Those hoping for closure regarding a mixed-use rezoning proposal at 374-380 Maple Ave., W., in Vienna will have to wait at least three more weeks.
Following two-and-a-half hours’ worth of still-mostly-negative testimony from residents – which was in addition to hours of similar testimony tendered April 29 – the Vienna Town Council on May 13 voted to continue the public hearing again June 3.
Vienna developer Dennis Rice filed an application on behalf of Red Investment LLC and MJW Maple LLC to build a four-story building at 374-380 Maple Ave., W., which would feature three stories of for-sale residential condominiums atop a ground floor with five retail bays totaling 7,500 square feet.
The applicant hopes to redevelop the property under the town’s voluntary Maple Avenue Commercial (MAC) zoning ordinance, which offers incentives on building height and development density in exchange for amenities and architectural elements desired by the town.
The 0.84-acre site now is occupied by a three-story, 23,620-square-foot office building built in 1970.
The new building would rise a maximum of 54 feet tall, with a 48-foot base topped by parapets adding making the structure 2 to 6 feet higher. The developer would build 39 condominiums with two to three bedrooms each, which would range in size from 1,400 to 1,723 square feet and be accessed from a residential lobby on Wade Hampton Drive, S.W.
Mayor Laurie DiRocco encouraged people who’d spoken at the April 29 meeting to testify again only on new issues, but the same objections resurfaced. Opponents still objected to the building’s size, appearance and impact on surrounding neighbors and the town’s infrastructure.
One new objection did arise: Resident John Pott said town officials had not notified Fairfax County officials about a rezoning proposal within a half-mile of the county’s border.
Vienna officials formerly sent all Town Council packets to Fairfax County, said Town Attorney Steven Briglia, who recommended the public hearing be continued again and the county properly notified.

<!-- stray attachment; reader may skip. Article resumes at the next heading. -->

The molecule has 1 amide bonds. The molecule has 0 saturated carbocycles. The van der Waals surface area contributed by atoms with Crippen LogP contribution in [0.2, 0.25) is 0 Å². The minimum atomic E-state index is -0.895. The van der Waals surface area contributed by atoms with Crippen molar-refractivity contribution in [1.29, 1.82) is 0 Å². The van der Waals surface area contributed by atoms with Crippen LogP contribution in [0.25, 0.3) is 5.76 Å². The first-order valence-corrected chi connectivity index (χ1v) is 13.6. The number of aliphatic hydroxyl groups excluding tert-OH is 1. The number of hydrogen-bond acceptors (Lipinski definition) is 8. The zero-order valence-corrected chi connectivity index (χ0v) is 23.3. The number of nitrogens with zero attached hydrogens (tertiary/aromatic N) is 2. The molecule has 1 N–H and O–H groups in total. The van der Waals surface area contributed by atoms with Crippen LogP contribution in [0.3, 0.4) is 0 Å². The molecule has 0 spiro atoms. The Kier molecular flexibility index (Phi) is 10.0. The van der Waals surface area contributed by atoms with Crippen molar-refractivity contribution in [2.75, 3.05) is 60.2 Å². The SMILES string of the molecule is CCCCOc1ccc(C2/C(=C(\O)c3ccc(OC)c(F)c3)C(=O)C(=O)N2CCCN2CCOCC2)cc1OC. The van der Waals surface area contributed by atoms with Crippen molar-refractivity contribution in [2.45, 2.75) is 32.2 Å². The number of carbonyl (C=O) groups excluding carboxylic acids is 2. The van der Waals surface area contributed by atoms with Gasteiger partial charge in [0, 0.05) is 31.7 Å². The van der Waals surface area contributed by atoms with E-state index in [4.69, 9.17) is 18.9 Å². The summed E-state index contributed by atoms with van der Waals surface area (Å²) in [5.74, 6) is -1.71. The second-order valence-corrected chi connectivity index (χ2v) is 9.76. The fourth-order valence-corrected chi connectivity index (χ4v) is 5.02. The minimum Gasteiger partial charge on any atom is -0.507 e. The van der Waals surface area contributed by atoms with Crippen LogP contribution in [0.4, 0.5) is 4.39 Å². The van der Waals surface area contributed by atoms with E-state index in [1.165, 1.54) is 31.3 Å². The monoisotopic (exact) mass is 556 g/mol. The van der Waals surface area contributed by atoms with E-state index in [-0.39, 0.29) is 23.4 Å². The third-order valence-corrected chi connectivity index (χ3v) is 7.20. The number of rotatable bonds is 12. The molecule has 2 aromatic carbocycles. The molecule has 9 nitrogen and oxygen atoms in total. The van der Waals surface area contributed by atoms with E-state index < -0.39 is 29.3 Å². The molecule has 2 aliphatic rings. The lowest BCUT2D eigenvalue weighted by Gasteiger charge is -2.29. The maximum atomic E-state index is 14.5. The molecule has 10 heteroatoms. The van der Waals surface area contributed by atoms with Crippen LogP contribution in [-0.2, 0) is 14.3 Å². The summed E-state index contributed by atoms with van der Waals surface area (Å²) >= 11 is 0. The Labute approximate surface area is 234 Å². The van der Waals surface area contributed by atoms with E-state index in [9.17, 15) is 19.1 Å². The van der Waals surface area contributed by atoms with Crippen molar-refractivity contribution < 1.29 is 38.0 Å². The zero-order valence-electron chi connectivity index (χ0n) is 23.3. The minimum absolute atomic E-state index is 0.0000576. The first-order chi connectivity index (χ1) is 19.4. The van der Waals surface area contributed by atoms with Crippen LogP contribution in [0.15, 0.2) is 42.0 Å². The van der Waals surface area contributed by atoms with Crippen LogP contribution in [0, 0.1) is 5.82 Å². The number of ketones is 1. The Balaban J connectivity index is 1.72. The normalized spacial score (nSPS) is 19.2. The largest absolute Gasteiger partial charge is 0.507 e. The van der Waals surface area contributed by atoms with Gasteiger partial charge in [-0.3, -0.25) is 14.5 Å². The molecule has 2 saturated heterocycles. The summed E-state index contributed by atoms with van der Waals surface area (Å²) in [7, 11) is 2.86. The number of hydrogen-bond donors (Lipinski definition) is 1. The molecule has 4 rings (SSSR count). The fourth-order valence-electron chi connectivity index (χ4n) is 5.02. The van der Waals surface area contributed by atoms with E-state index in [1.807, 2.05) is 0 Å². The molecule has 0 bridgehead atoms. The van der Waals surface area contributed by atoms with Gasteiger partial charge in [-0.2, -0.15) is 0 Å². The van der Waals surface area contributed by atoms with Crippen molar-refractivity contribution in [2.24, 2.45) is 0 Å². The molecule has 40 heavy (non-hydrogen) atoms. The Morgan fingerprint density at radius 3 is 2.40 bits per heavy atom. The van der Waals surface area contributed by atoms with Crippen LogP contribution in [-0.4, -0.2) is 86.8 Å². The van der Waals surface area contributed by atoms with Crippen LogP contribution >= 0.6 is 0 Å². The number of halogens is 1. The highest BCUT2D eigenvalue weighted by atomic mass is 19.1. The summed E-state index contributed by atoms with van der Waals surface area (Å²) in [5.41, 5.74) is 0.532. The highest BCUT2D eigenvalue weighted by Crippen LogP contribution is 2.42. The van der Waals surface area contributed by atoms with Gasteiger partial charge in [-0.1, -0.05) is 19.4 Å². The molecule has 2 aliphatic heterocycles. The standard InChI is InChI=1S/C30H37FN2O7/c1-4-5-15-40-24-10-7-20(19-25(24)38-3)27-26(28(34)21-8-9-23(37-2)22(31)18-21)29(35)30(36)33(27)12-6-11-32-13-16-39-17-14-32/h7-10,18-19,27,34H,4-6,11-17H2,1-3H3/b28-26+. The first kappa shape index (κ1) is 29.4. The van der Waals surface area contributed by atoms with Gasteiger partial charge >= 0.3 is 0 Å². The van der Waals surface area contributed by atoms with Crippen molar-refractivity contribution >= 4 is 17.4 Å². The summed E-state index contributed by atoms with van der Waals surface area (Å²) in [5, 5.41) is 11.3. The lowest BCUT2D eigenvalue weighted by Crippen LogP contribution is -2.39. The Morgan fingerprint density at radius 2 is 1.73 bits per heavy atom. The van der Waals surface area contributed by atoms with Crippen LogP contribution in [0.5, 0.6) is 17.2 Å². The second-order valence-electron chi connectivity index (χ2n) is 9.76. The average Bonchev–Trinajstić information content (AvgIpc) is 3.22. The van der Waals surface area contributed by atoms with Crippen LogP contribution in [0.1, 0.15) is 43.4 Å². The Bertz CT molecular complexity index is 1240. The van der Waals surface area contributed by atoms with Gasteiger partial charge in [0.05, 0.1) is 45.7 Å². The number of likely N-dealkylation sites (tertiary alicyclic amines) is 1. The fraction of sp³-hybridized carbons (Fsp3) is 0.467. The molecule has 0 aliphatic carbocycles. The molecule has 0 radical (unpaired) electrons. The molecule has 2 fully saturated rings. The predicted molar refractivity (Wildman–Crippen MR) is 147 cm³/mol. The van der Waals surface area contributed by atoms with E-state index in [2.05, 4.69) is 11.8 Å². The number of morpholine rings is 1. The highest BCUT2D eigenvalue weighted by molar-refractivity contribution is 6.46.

Town Manager Mercury Payton said the issue was not a result of deliberate inaction on the part of town staff and that the county would be notified in the future.
“We do follow the law here in the town of Vienna,” he said. “We take it very seriously.”
As with the April 29 meeting, several residents also spoke in support of the proposal.
“I am concerned that we are moving into an era that is not attractive to development and reinvestment,” said Bridget Rainero, who lives in northwest Vienna. “There’s nothing we can do about traffic. There are 100,000 jobs in Tysons and only 20,000 people living there. We need to stay on course and approve development in Vienna.”
Rice expressed frustration that multiple concessions made to neighboring residents had not quelled the complaining.
“I’ve been nothing but beaten up and hammered on this,” he said.
Council member Howard Springsteen suggested a professional mediator might be needed to forge an acceptable compromise.
“I’ve been attacked and will not be attacked again,” Rice responded. “If they cannot be civil, I don’t want to meet with them again.”
He later softened that stance, saying the applicants would do what the Town Council thought was in the neighbors’ best interest.
Because surrounding property owners have filed a valid rezoning-protest petition, the application will need a super-majority of five of the seven Town Council members (if all are present) to win passage.
Two current Council members will not be serving on the body come July 1. Council member Carey Sienicki did not seek a fifth term in the May 7 election and Tara Bloch was defeated in her bid for a third term.
Voters granted Springsteen one of the three seats that were on the ballot and elected two challengers, Steve Potter and Nisha Patel, who had been marketed by supporters as a package.
Several people who testified at the May 13 meeting alluded to the election results, with some suggesting the new members should be seated before the Council determines the 380 Maple Ave., W., proposal’s fate.
“The results of the election prove this is about responsible development,” said Alex Gallegos, who lives near that site.